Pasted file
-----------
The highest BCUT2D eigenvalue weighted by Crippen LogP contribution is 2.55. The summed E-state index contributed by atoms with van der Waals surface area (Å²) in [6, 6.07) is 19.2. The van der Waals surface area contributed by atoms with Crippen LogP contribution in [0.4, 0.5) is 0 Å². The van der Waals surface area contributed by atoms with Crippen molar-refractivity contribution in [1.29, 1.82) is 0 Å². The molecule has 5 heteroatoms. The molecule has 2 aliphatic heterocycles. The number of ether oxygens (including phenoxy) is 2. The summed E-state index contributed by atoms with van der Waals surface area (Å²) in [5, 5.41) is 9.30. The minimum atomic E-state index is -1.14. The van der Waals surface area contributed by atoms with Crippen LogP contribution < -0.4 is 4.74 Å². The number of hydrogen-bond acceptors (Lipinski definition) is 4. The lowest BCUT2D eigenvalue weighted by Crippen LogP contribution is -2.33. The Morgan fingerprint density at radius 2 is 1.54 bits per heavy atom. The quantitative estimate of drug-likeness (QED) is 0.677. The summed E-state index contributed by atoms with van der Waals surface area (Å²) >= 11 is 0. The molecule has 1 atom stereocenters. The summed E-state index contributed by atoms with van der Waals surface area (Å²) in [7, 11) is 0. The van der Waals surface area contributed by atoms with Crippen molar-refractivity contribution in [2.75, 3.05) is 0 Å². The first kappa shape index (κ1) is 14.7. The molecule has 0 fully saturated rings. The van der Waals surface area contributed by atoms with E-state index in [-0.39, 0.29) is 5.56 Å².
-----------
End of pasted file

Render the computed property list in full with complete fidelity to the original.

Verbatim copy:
The highest BCUT2D eigenvalue weighted by Crippen LogP contribution is 2.55. The summed E-state index contributed by atoms with van der Waals surface area (Å²) in [6, 6.07) is 19.2. The van der Waals surface area contributed by atoms with Crippen LogP contribution in [0.4, 0.5) is 0 Å². The van der Waals surface area contributed by atoms with Crippen molar-refractivity contribution in [1.29, 1.82) is 0 Å². The molecule has 5 heteroatoms. The molecule has 2 aliphatic heterocycles. The number of ether oxygens (including phenoxy) is 2. The summed E-state index contributed by atoms with van der Waals surface area (Å²) in [5, 5.41) is 9.30. The minimum atomic E-state index is -1.14. The van der Waals surface area contributed by atoms with Crippen LogP contribution < -0.4 is 4.74 Å². The number of hydrogen-bond acceptors (Lipinski definition) is 4. The lowest BCUT2D eigenvalue weighted by Crippen LogP contribution is -2.33. The Morgan fingerprint density at radius 2 is 1.54 bits per heavy atom. The quantitative estimate of drug-likeness (QED) is 0.677. The summed E-state index contributed by atoms with van der Waals surface area (Å²) >= 11 is 0. The molecule has 1 atom stereocenters. The summed E-state index contributed by atoms with van der Waals surface area (Å²) in [7, 11) is 0. The van der Waals surface area contributed by atoms with Crippen molar-refractivity contribution in [2.75, 3.05) is 0 Å². The first kappa shape index (κ1) is 14.7. The molecule has 0 fully saturated rings. The van der Waals surface area contributed by atoms with E-state index in [-0.39, 0.29) is 5.56 Å².